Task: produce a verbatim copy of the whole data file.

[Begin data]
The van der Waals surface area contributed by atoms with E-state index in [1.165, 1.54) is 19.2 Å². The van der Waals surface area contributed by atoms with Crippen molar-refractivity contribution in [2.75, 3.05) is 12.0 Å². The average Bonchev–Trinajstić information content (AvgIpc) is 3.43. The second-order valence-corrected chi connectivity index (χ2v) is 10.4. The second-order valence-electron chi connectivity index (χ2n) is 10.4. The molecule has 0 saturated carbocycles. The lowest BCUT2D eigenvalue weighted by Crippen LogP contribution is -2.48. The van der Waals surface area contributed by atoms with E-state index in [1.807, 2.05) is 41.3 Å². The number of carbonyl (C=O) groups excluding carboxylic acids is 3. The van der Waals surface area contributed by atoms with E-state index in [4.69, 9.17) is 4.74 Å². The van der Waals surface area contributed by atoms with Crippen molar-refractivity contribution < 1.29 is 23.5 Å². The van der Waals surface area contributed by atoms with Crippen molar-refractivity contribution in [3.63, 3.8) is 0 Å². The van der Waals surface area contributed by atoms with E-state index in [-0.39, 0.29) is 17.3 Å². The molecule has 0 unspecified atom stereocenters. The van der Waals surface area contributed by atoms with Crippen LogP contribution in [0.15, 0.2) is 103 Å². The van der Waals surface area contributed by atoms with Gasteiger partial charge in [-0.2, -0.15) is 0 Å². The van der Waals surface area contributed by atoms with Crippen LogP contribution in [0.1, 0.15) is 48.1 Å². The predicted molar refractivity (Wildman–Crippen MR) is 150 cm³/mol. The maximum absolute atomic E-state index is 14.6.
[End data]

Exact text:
The van der Waals surface area contributed by atoms with E-state index in [1.165, 1.54) is 19.2 Å². The van der Waals surface area contributed by atoms with Crippen molar-refractivity contribution in [2.75, 3.05) is 12.0 Å². The average Bonchev–Trinajstić information content (AvgIpc) is 3.43. The second-order valence-corrected chi connectivity index (χ2v) is 10.4. The second-order valence-electron chi connectivity index (χ2n) is 10.4. The molecule has 0 saturated carbocycles. The lowest BCUT2D eigenvalue weighted by Crippen LogP contribution is -2.48. The van der Waals surface area contributed by atoms with E-state index in [1.807, 2.05) is 41.3 Å². The number of carbonyl (C=O) groups excluding carboxylic acids is 3. The van der Waals surface area contributed by atoms with E-state index in [4.69, 9.17) is 4.74 Å². The van der Waals surface area contributed by atoms with Crippen molar-refractivity contribution < 1.29 is 23.5 Å². The van der Waals surface area contributed by atoms with Crippen molar-refractivity contribution in [3.63, 3.8) is 0 Å². The van der Waals surface area contributed by atoms with E-state index in [-0.39, 0.29) is 17.3 Å². The molecule has 0 unspecified atom stereocenters. The van der Waals surface area contributed by atoms with Crippen LogP contribution in [0.15, 0.2) is 103 Å². The van der Waals surface area contributed by atoms with Gasteiger partial charge in [-0.2, -0.15) is 0 Å². The van der Waals surface area contributed by atoms with Crippen LogP contribution in [0.1, 0.15) is 48.1 Å². The predicted molar refractivity (Wildman–Crippen MR) is 150 cm³/mol. The maximum absolute atomic E-state index is 14.6.